Every year, hot rodders and custom car shops from around the world bring their automotive creations to Las Vegas to participate in the SEMA Show – the largest automotive trade show on the planet.
Many of these builders focus on creating pro-touring cars – that is, a classic 1960s muscle car updated with a modern powerplant, independent rear suspension, and disc brakes to name a few. These and other modifications vastly improve the safety and handling of these old rides and in many cases, exceed their original levels of performance.
One custom car that caught my eye at SEMA 2015 was this beautifully restored and upgraded 1963 Pontiac Acadian, which was the Canadian version of the Chevy II / Nova. This car was built by JF Kustoms in Osoyoos, British Columbia – the same shop that built the “Rivision” Riviera that captured a Ridler Award in 2014. Continue reading →
Hot Rodding may have begun in southern California, but the guys at Big Oak Garage in Hokes Bluff, Alabama have certainly perfected the craft. They have given the “Big Oak” treatment to this 1965 Dodge Dart, which I saw on display at the 2015 SEMA Show in Las Vegas.
The car’s bright green and chrome look caught my attention right away! The color is actually a stock Mopar color called “Green With Envy,” which I thought was very cool. You don’t see too many of these cars around, especially at a show like SEMA which is dominated by pro-touring Camaro and Mustang builds. The Dart stands out, and in a good way. Continue reading →
Do you remember Goolsby Customs from Bessemer, Alabama? A while back, we covered their 1969 Camaro Convertible build from SEMA 2013. They were back at SEMA 2015 with an all-new creation: a 1969 Ford Mustang. The car belongs to Tim and Cici Spencer, and we couldn’t wait to check it out!
Gone are the days when building a hot rod meant swapping in a junkyard motor and some bolt-ons to any old jalopy. The collector car market is now dominated by elite restoration shops that completely deconstruct and reassemble the classics of yesterday as modern hot rods. These cars are adorned with precision machined parts, exotic materials like titanium and carbon fiber, and one-off fabricated parts. In many cases, these frame-off resto-mods may take one to three years to build and cost upwards of $150,000 or more!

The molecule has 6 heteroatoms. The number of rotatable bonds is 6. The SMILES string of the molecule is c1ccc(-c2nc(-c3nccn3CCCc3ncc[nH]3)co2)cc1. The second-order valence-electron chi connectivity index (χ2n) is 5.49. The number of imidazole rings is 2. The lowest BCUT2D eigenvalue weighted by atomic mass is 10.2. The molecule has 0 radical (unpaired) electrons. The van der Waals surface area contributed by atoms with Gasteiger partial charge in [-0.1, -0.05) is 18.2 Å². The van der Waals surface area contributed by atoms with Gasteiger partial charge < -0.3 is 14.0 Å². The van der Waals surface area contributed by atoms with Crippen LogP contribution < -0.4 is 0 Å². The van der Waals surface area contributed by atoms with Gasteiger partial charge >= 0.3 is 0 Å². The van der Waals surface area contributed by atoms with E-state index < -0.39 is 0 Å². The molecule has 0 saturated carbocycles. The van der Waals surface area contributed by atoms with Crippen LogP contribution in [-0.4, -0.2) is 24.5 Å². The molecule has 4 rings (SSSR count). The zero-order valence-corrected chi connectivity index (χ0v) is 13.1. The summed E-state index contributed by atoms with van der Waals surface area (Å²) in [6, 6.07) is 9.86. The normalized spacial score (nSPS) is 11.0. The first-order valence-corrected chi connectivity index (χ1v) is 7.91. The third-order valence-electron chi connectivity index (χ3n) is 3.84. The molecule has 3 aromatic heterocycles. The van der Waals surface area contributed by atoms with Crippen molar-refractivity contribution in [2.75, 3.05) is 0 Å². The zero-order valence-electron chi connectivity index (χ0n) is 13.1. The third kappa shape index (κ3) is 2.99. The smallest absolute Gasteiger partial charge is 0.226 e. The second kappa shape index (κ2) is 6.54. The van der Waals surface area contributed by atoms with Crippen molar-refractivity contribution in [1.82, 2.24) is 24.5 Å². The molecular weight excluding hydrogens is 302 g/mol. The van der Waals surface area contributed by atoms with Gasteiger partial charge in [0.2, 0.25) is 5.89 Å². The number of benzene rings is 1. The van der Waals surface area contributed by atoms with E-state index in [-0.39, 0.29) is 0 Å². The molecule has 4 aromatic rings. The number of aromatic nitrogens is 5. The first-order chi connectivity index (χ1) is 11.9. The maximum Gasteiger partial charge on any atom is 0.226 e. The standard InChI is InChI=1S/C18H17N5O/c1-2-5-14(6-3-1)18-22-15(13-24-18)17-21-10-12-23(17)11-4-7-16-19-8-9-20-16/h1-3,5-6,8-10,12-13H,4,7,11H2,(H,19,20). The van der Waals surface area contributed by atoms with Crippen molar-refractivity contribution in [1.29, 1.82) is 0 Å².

Hot rodding has become an over-the-top, “mine’s-bigger-than-yours” competition of insane proportions. The latest example of this comes from SpeedKore Performance in Grafton, Wisconsin. Their 1970 Dodge Charger “Tantrum” is one of the wildest custom car builds I have ever seen.
In 1970, the only people working with carbon fiber would have been the aviation industry and NASA. This space-age material is incredibly lightweight and strong. At the time this car rolled off the production line, it would have been unthinkable to have such materials in a passenger car. But that’s exactly what Speedkore have done: carbon fiber hood, front fenders, and bumpers.
You can’t walk around SEMA for more than a few minutes without passing by several different first-gen Camaros. Many people try to put a “modern twist” on this muscle car classic by adding LED headlamps or other accents that look out of place. It was nice to see a ’69 Camaro that looks like a Camaro.
This car belongs to Mark Stielow, who has nicknamed it “Jackass v2.0.” Right off the bat, there is a supercharged LS9 engine from the Corvette ZR1 under the hood! This supercharged crate motor pumps out 683 horsepower and 604 ft-lbs of torque from its 6.2 liters. Continue reading →
The business of building custom cars is highly subjective to the tastes of each car’s owner. In some cases, people try to restore a car to its original condition. With resto-mods, people build cars that look old but offer modern reliability and performance. In the case of this 1971 Plymouth Barracuda, it’s kind of a strange cocktail of old-and-new parts combined.
This car is the work of All Speed Customs in Muskegon, MI. I saw it on display at the Meguiar’s booth at SEMA 2015.
The SEMA Show in Las Vegas features hundreds of custom cars built by hot rod shops from all over the country. I was wandering around at the 2015 show looking at cars, when I stumbled across a 1972 Camaro built by a shop in my own city of Phoenix!
The company is Miranda’s Custom Cars, and they have been around since 1989. Their pro-touring Camaro was on display at the HiFonics booth outside of the show.
HPI Customs is a full service hot rod shop in Beausejour, Manitoba, a small town on the outskirts of Winnipeg. We’ve featured their work on the site before, with a full write-up on their 1966 Chrysler Imperial that had a supercharged V10 from a Dodge Viper under the hood!
The guys from HPI were back at SEMA 2015 with another new project, also a Mopar. This time, they had a 1969 Plymouth Roadrunner with a Gen3 6.1L HEMI crate engine under the hood. But just to push the envelope even further, it also has a rear-mounted twin-turbo setup from STS!